Postdoc or not?

Journal name:
Date published:
Published online

Life-sciences graduates interested in academic research typically need to do at least one postdoc. For physics students, there are multiple caveats to consider.

Björn Flatt had always assumed that he would become an academic physicist. After earning his PhD in particle physics from Johannes Gutenberg University Mainz in Germersheim, Germany, he was happy to land a postdoctoral fellowship at Stanford University in Palo Alto, California.

But things deteriorated rapidly. The two-year fellowship was extended by a further two years so that Flatt could complete time-intensive experiments, but the delay hampered his efforts to break into the permanent-job market. By the time he started looking for an academic position in 2009, the effect of the recession was already widespread. He received no interview offers.


Flatt came to realize that he did not want to pursue an academic career after all, and set his sights on industry. However, he could not find a permanent research post, and ended up starting another postdoc, this time in mass spectrometry and instrumentation physics at Agilent Technologies in Santa Clara, California, which was at least a way to get his foot in the door. “It wasn't exactly my field, but my theses had been on instrumentation development,” Flatt says. “It was actually a pretty good match.” Last March, several months before the postdoc was due to end, Flatt heard about an opening in the company for a senior research and development scientist, a permanent position. Flatt applied for it and got the job.

Today, after a year in his new post, Flatt says that his two postdocs offered little value other than confirming that he did, in fact, want to pursue industrial research. They were neither crucial for building his research portfolio nor obligatory for landing his permanent position at Agilent.

Science postgraduates, especially those in the biological sciences, often see postdocs as a way to continue and refine their research, learn to run a laboratory and develop a broad, deep collaborative network. Flatt is one of many early-career physicists in the United States who dismiss that idea. Although researchers in the biological sciences may have to take multiple postdocs before landing their first permanent post, the landscape is shifting for physicists. Nearly 70% of physicists who earned their degree in 2004 took a postdoc, but the proportion had fallen to 56% in the classes of 2007 and 2008, according to the Statistical Research Center of American Institute of Physics (AIP) in College Park, Maryland.

One reason for the decline is that fewer people with physics PhDs are pursuing an academic research career. This is in part because there are, and have been, fewer positions to pick from. Academic hiring has been flat since 2003, says Crystal Bailey, the education and careers programme manager for the American Physical Society (APS), also in College Park. Between 2006 and 2007, about 350 faculty members left their job in physics, but in 2008, about 450 people with physics PhDs were seeking positions. Of those with physics PhDs in the United States from the classes of 2007 and 2008 who did not take a postdoc directly after earning their degree, 62% accepted private-sector positions, according to the AIP Statistical Research Center. Another 10% accepted government positions, such as at one of the US Department of Energy's 21 labs and technology centres. About one-quarter accepted academic posts.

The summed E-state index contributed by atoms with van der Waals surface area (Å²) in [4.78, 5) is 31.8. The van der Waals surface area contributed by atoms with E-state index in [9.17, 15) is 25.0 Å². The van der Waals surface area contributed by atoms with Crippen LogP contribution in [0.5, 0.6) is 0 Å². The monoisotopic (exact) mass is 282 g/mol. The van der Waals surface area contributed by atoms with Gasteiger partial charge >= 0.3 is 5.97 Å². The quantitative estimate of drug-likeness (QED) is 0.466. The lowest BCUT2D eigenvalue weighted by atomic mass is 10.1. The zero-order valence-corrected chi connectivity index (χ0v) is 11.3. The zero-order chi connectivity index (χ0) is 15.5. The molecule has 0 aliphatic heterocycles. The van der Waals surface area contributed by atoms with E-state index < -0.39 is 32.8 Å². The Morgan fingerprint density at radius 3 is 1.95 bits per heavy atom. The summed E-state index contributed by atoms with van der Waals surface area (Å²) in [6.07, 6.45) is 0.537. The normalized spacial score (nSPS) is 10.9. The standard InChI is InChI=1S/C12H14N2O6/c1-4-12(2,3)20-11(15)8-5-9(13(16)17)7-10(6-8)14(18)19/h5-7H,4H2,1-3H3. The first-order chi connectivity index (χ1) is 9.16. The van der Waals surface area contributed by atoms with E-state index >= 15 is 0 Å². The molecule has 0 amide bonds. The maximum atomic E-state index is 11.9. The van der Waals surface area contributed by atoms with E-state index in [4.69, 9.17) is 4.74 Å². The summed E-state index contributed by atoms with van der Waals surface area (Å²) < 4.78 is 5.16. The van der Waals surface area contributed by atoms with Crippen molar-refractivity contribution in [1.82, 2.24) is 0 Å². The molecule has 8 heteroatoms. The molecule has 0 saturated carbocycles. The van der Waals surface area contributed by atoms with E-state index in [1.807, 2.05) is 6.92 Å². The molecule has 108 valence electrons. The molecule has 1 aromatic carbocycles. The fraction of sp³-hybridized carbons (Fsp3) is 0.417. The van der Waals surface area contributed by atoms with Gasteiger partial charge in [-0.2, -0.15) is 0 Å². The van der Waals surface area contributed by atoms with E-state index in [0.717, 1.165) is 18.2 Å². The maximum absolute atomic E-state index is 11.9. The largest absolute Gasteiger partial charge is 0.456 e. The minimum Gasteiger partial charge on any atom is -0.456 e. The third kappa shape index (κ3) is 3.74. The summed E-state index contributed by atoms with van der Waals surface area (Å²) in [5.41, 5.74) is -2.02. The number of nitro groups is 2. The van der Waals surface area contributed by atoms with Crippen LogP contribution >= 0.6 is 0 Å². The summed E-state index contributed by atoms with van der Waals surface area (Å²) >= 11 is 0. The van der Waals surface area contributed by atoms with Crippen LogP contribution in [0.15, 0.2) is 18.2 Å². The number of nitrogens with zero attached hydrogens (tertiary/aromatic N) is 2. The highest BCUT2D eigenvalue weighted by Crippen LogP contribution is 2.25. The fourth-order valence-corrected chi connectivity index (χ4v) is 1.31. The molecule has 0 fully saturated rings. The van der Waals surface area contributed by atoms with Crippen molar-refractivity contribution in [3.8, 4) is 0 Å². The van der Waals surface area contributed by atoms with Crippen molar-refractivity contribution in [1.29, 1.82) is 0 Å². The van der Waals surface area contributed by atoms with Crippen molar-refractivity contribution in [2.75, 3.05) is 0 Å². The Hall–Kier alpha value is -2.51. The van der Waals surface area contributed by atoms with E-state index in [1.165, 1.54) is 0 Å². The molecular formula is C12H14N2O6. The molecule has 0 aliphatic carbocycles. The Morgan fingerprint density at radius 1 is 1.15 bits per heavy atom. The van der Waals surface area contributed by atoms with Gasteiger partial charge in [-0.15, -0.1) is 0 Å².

Few private-sector or industry positions require an applicant to have completed a postdoc — even if those posts involve research. Bailey says that she rarely advises physics graduate students to pursue a postdoc, unless they are certain they want a career in academia or they need a job while they consider their options. Physics postgraduates are, she says, far more likely to get full-time permanent employment in the private sector, for which a postdoc is largely irrelevant.

About 12 industrial employers in the United States are currently advertising jobs for people with physics PhDs on a members-only section of the APS website, but none of them lists a postdoc as a prerequisite.

“The applied-research nature of physics-related professions often makes postdocs less than useful.”

The applied-research nature of physics-related professions often makes a stint in academia less than useful. “A lot of physicists are just as comfortable doing engineering as engineers are,” says James Duderstadt, president emeritus at the University of Michigan in Ann Arbor. “If they go to work for IBM, they're going to be doing applied research. If they work at the Large Hadron Collider, they're going to be doing applied physics,” says Duderstadt, who was also a member of a National Academies panel that, in 2000, analysed the US postdoctoral experience. “Overall, it is not necessary, unless they have some experimental thing they need tolearn in someone's lab that they can't learn in a PhD.”

A postdoc could even be a drawback for physicists considering the private sector. Many of Europe's industrial employers prefer to hire applicants who have a PhD and a 'clean slate', says Maria Allegrini, a physicist at University of Pisa in Italy and a member of the APS Committee on International Scientific Affairs. “They want to train you in their own field,” she says.